The furor over how close is too close to ground zero for a planned Islamic center and mosque has raised a simple question nine years after Sept. 11: Where exactly is ground zero?
The lines marking the site of the 2001 terror attacks change depending on which New Yorker, 9/11 family member and American you talk to. Even those who know it best can’t agree on its boundaries. Tourists who come to snap pictures outside of a busy construction site often aren’t sure that they’re there.
Andrew Slawsky, a 22-year-old college student standing outside the proposed mosque and Islamic center, north of the World Trade Center site, says ground zero is not here.
“This is not sacred ground,” Slawsky said. “To me, ground zero is any site that was destroyed or damaged on 9/11 — mostly the hole in the ground.”
But Maureen Santora, whose firefighter son was killed at the trade center, says ground zero extends far beyond the fenced-off construction site where cranes, skyscrapers and a Sept. 11 memorial are rising. It goes through a wide swath of lower Manhattan, where debris was littered on rooftops and body parts were found years later, she says.
“It will always be a place where my son was murdered. I don’t care what they call this place,” Santora said. “It will be a cemetery.”
The evolving boundaries of ground zero have informed — or misinformed — the debate about its proximity to the planned Park51 community center. The farther away from the place, the bigger it seems.
“It’s constructed as hallowed ground when people don’t actually have a clear boundary for it or a clear sense of what’s within the boundary,” said Kathleen Hall Jamieson, a University of Pennsylvania communications professor who studies political rhetoric. “What you have is a classic instance of people responding to a symbol whose meaning is physically divorced from the actual space.”
Ground zero for decades had conjured up images of the atomic bomb blasts in 1945. After Sept. 11, it became a journalistic shorthand that evoked war and devastation, with an Associated Press report on the day of the attacks referring to the ruins of the towers as ground zero.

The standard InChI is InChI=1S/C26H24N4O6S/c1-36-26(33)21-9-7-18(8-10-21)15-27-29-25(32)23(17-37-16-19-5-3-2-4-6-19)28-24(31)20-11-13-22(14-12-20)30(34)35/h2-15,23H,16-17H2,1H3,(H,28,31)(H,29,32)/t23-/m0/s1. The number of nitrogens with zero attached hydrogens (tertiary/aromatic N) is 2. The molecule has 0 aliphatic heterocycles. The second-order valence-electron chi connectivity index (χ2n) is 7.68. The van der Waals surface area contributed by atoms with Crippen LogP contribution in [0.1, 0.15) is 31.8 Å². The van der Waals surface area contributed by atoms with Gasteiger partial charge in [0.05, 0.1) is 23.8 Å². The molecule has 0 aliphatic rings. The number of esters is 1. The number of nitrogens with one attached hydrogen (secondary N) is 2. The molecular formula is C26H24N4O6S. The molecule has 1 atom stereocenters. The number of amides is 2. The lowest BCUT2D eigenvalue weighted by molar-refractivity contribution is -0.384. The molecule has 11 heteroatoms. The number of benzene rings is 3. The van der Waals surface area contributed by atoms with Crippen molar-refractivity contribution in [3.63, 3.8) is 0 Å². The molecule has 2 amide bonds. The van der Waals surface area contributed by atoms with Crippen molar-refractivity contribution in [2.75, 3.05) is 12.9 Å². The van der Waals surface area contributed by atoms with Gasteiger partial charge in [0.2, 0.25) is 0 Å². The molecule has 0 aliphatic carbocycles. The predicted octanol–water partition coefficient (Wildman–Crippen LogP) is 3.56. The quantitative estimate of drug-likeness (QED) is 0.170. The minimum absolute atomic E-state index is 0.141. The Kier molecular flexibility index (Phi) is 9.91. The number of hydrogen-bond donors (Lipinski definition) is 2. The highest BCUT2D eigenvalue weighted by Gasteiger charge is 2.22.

It became synonymous with the World Trade Center site as the debris field left by the attacks — body parts and airplane debris on rooftops and office papers that flew to Brooklyn and New Jersey — got smaller. Since the first months after the attacks, the 16-acre site has been fenced-off and mostly covered.
It once housed the ruins of the two towers hit by hijacked jetliners, as well as four other buildings in the complex, including U.S. Customs headquarters and a Marriott hotel. Today, cranes rise high in the air along with an office tower over 30 stories high, a Sept. 11 memorial and a transit hub under construction.
Even the public and private agencies closest to the site don’t have one definition of ground zero’s boundaries. The Port Authority of New York and New Jersey — which owns the trade center site and is rebuilding most of it — says it is bounded by the fence, which has moved a few feet in both directions as construction has progressed.
“The fence is certainly the way we think of it,” said Steve Sigmund, Port Authority’s chief spokesman. The city uses the same boundaries, a spokesman said.
The Lower Manhattan Development Corp., a rebuilding agency that decided what would be built on the site, also counts parts of a block south of the fenced-off area as part of ground zero. That includes a former bank tower being dismantled, where officials hope to build another skyscraper.
Joe Daniels, president of the foundation in charge of the 9/11 memorial, said ground zero is the fenced-off area, the former bank tower south of the site and 7 World Trade Center — part of the trade center complex that collapsed on Sept. 11.
7 World Trade Center was rebuilt four years ago. It is diagonal from the building where the $100 million Islamic community center is planned. The Park51 project is two blocks north of the fence, in a neighborhood bustling with TriBeca restaurants and hotels and Battery Park City apartment buildings. The World Financial Center, a Burger King, discount clothing outlet, firehouse and Catholic church are among the businesses dotting the site’s borders.
Rita Balmin, who works in an office building between the fence and the site of the planned mosque, said it’s all ground zero, “because all these people who lived in this neighborhood were hurt by the attack.”
The proposed Islamic center and mosque has caused an intense uproar over the symbolism of Sept. 11 and religious freedom. Hundreds have rallied near ground zero, raising signs that read “A Mosque at Ground Zero spits on the graves of 9/11 victims” and the like.
The changing geography is purely symbolic, said Nelson Warfield, a national Republican strategist who has worked extensively in New York.
“It’s a mixture of geography and conceptual issues,” he said. “The concept of an Islamic community center in close proximity to the scene of the greatest attack by Muslim extremists on this country is hard to delineate in terms of lines on a map.”
Associated Press writers Verena Dobnik and Beth Fouhy contributed to this report.
Copyright © 2010 The Associated Press